The competition has ended 6 june 2014 22:00 GMT The winner is Bryan

Well done !

When I was rereading the proof of the drinkers paradox (see Proof of Drinker paradox I realised that $\exists x \forall y (D(x) \to D(y)) $ is also a theorem.

I managed to proof it in 21 lines (see below), but I am not sure if this is the shortest possible proof. And I would like to know are there shorter versions?

That is the reason for this competition (see also below)

Competition rules

  • This is a small competition, I will give the person who comes with the shortest proof (shorter than the proof below ) a reward of 200 (unmarked) reputation points. ( I can only add a bounty in a couple of days from now , but you may already start to think about how to prove it, and you may allready post your answer.

  • The length of a proof is measured by the number of numbered lines in the proof (see the proof below as example, the first formula is at line number 2, and end proof lines are not counted)

  • If there is more than one person with the shortest answer the reward goes to the first poster. (measured with the last substantional edit of the proof)

  • The answer must be in the form of a complete Fitch-style natural deduction style
    typed in a answer box as below. proofs formatted in $\LaTeX$ is even better, but I just don't know how to do that.

  • The proofsystem is the Fitch style natural deduction system as described in "Language proof and Logic" by Barwise cs, ( LPL, http://ggweb.stanford.edu/lpl/ ) except that the General Conditional proof rule is not allowed. (I just don't like the rule, not sure if using this rule would shorten the proof either)

  • Maybe I will also give an extra prize for the most beautiful answer, or the shortest proof in another style/ method of natural deduction. it depends a bit on the answers I get, others may also set and give bounties as they see fit.

  • you may give more than one answer, answers in more than one proof method ect, but do post them as seperate answers, and be aware that only the proof that uses the fitch method described above is competing, and other participants can peek at your answers.

    • GOOD LUCK, and may the best one win.

Proof system:

For participants that don't have the LPL book the only allowed inference rules are the rules I used in the proof:

  • the $\bot$ (falsum , contradiction) introduction and elimination rules
  • the $\lnot \lnot$ elimination rules
  • the $\lnot $ , $\to$ , $\exists$ and $\forall$ introduction rules

(also see the proof below for examples of how to use them.)

Also the following rules are allowable :

  • the $\land$ , $\lor$ and $\leftrightarrow$ introduction and elimination rules.
  • the $\to$ , $\exists$ and $\forall$ elimination rules
  • the reiteration rule.

(This is just to be complete, I don't think they are useful in this proof)


  • line 1 is empty (in the Fitch software that accompanies the book line 1 is for premisses only and there are no premisses in this proof)

  • the end subproof lines have no line number. (and they don't count in the all important the number of lines)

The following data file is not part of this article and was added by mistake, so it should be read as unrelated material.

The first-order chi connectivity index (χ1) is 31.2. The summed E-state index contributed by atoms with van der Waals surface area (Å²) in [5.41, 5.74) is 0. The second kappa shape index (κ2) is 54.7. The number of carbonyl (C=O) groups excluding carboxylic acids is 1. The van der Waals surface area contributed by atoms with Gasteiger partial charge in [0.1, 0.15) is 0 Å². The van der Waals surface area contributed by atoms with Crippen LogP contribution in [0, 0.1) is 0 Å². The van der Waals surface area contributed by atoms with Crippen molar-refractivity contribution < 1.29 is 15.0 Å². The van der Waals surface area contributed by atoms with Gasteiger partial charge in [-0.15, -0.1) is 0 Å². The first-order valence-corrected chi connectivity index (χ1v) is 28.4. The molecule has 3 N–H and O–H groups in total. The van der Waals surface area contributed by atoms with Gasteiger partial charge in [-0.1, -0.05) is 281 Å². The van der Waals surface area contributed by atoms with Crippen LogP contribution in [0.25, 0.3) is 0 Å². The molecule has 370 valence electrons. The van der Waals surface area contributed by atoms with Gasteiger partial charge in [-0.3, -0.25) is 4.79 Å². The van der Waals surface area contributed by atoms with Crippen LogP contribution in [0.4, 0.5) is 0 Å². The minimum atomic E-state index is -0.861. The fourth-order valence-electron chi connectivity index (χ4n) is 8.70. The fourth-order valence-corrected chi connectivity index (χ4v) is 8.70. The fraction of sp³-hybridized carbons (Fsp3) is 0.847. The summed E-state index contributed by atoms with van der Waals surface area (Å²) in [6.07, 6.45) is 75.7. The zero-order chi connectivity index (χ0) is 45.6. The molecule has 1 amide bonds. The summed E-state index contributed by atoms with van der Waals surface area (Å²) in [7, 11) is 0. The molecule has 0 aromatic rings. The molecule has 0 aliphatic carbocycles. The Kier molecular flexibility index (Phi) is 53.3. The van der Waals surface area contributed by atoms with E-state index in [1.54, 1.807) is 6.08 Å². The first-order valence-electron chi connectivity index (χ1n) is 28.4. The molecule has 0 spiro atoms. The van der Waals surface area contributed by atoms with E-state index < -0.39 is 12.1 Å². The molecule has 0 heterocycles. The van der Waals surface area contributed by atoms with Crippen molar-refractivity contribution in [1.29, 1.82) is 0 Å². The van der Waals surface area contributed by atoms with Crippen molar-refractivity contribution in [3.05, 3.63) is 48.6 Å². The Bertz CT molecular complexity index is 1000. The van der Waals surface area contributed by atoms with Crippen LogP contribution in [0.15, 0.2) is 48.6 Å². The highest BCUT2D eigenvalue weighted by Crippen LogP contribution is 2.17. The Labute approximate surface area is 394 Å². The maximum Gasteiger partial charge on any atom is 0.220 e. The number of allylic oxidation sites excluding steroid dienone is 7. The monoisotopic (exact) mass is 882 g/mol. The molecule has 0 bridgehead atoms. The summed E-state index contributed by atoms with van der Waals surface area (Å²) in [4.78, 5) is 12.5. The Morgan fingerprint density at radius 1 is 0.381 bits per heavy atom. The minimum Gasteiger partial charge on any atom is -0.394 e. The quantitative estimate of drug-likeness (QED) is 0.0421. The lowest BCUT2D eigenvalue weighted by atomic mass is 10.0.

• the General Conditional proof rule is not allowed

  • there is no $\lnot$ elimination rule (only an double negation elimination rule)

My proof: (and example on how to use the rules, and how your answer should be formatted)

1  |
.  |----------------- 
2  | |____________  ~Ex Vy (D(x) -> D(y))    New Subproof for ~ Introduction
3  | | |_________a                           variable for Universal Introduction
4  | | | |________  D(b)                     New Subproof for -> Introduction
5  | | | | |______  ~D(a)                    New Subproof for ~ Introduction 
6  | | | | | |___c                           variable for Universal Introduction
7  | | | | | | |__  D(a)                     New Subproof for -> Introduction
8  | | | | | | |    _|_                      5,7 _|_ introduction
9  | | | | | | |    D(c)                     8   _|_ Elimination
.. | | | | | | <-------------------------   end subproof
10 | | | | | |      D(a) -> D(c)             7-9 -> Introduction
.. | | | | | <---------------------------   end subproof
11 | | | | |        Vy(D(a) -> D(y))         6-10 Universal Introduction
12 | | | | |        Ex Vy (D(x) -> D(y))     11 Existentional Introduction 
13 | | | | |        _|_                      2,12 _|_ introduction
.. | | | | <-----------------------------   end subproof
14 | | | |          ~~D(a)                   5-13 ~ introduction
15 | | | |          D(a)                     14 ~~ Elimination
.. | | | <-------------------------------   end subproof   
16 | | |            D(b) -> D(a)             4-15 -> Introduction
.. | | <---------------------------------   end subproof   
17 | |              Vy(D(b) -> D(y))         3-16 Universal Introduction
18 | |              ExVy(D(x) -> D(y))       17 Existentional Introduction
19 | |              _|_                      2,18 _|_ introduction
.. | <-----------------------------------   end subproof
20 |                ~~Ex Vy (D(x) -> D(y))   2-19 ~ introduction
21 |                Ex Vy (D(x) -> D(y))     20 ~~ Elimination

Allowable Question and other meta stuff

I did ask on http://meta.math.stackexchange.com/questions/13855/are-small-competitions-allowed if this is an allowable question, I was not given an answer yet (28 may 2014) that such questions were not allowable, outside the scope of this forum or any other negative remark, I did not get any comment that this was an improper question, or under which circumstances such competitions are allowed.

(the most negative comment was that it should be unmarked reputation points. :) and that comment was later removed...

If you disagree with this please add that as answer to the question on at the meta math stackexchange site. (or vote such an answer up)

If on the other hand you do like competitions, also show your support on the meta site, ( by adding it as answer, or voting such an answer up)